“Perhaps she would never see again those familiar objects”

I found these photos, documentations of a performance, on Instagram the other week. They are something haunting and – more than anything else – mysterious, unknowable, blurred. I wrote to @eevangelion______ -the account behind the work – asking for an explanation and received the below. I decided to keep it in its original state, aside for one or two corrections, because it is, well, beautiful in its precision, it’s non-native sentence construction and the slight confusion – unease – this produces.

“We are a duo, composed of Virginia and Angelica. Virginia takes care of the recording, which involves both video and photography, and Angelica develops the movements.

First of all, there is a lot of interplay. One role couldn’t exist without the other and viceversa, since Angelica is Virginia’s embodiment throughout – she wears her night-gown and interacts with her daily objects.

This work was conceived as the first part of a sort-of triptyque. It deals with the phenomenon of sleep paralysis, which has been haunting Virginia for a long time, thus drawing her into a deep reflection on it: plumbing the depths of her mind as well as of those few unendless minutes of complete paralysis.

Everything which is visible on the scene wants to be the accurate enactment of those inflated moments, when the mind is wide awake but body doesn’t respond at all. Plasterlike from top to bottom.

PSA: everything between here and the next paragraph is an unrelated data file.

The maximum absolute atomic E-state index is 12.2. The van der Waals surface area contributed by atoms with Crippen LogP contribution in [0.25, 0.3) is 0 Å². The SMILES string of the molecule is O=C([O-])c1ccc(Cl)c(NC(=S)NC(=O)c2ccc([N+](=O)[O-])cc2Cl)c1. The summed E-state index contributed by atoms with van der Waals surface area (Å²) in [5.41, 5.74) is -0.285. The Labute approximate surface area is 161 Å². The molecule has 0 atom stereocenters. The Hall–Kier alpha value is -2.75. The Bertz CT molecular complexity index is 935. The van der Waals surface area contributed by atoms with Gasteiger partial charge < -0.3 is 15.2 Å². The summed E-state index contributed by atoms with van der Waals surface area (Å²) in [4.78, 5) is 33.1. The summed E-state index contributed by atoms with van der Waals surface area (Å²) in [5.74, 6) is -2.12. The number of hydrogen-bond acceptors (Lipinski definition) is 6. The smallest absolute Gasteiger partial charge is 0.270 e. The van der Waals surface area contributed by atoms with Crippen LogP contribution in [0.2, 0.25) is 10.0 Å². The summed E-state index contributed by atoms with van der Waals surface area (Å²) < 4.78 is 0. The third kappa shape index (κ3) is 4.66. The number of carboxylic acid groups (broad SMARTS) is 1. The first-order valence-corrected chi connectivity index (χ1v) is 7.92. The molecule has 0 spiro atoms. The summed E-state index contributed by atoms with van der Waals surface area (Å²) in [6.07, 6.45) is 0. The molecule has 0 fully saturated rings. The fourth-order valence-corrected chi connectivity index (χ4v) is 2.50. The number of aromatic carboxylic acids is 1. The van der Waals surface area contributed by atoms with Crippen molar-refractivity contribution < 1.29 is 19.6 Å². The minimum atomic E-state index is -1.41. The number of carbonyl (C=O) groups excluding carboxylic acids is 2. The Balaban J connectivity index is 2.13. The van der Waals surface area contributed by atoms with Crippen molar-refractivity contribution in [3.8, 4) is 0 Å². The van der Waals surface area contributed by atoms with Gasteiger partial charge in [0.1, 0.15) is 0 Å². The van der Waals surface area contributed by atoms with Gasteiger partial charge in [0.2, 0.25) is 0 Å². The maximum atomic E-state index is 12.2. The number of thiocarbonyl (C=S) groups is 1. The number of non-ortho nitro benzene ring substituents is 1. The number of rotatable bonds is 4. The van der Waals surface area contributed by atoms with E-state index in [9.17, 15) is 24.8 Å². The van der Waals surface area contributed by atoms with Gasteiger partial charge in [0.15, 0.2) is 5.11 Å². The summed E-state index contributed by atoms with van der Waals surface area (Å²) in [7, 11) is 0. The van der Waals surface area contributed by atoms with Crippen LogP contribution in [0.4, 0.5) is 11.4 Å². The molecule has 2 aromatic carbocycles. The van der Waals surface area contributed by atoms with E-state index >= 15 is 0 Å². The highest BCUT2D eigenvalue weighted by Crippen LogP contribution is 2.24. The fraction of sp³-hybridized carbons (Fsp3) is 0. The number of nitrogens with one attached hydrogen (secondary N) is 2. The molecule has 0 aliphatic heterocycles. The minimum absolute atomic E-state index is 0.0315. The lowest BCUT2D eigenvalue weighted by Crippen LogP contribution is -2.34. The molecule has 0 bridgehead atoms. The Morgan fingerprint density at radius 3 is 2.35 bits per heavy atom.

Virginia’s brainstorming and attempts at recounting to Angelica her feelings  was extremely useful in recreating this stifling condition.

The name of the performance, “perhaps she would never see again those familiar objects” comes from Eveline by James Joyce. This short story stroke us. We immediately decided to enclose, yet conceal, much of the meaning of the performance there, in what seemed the simplest quote, thereby dropping a hint for anybody who approaches our work.

What is really interesting about the performance is the fact that it lends itself to a broader view and can assume various meanings according to the observer.

It’s not only about sleep paralysis. It’s about paralysis in general, stagnation, decay, disgust for action (extremely present nowadays). And at the same time it’s the story of all constraints imposed to our bodies, pressure of the eyes of the others, stereotypes and the standardized idea of beauty.

Coming to much more technical issues, we would like to insist on a strongly hypermediated image. It must be blurred and ambiguous yet glazed and sharp in its own way. The observer is always about to grasp something – scarcely perceptible –  that continuously evades them. This is clearly a way of luring distracted people into the feeble yet persistent existence of the image, its inner dynamics, and allowing them to eventually possess it in loop – specifically in the case of the videos.

One may think that the loop technique is tedious, since it doesn’t produce any variation in the flow of the images. Instead, we believe that it poses deep challenges to the attempt to grasp and understand its, as well as our, life. Once we have gained insight into the artistic process, we are synchronized with the time of the performance.”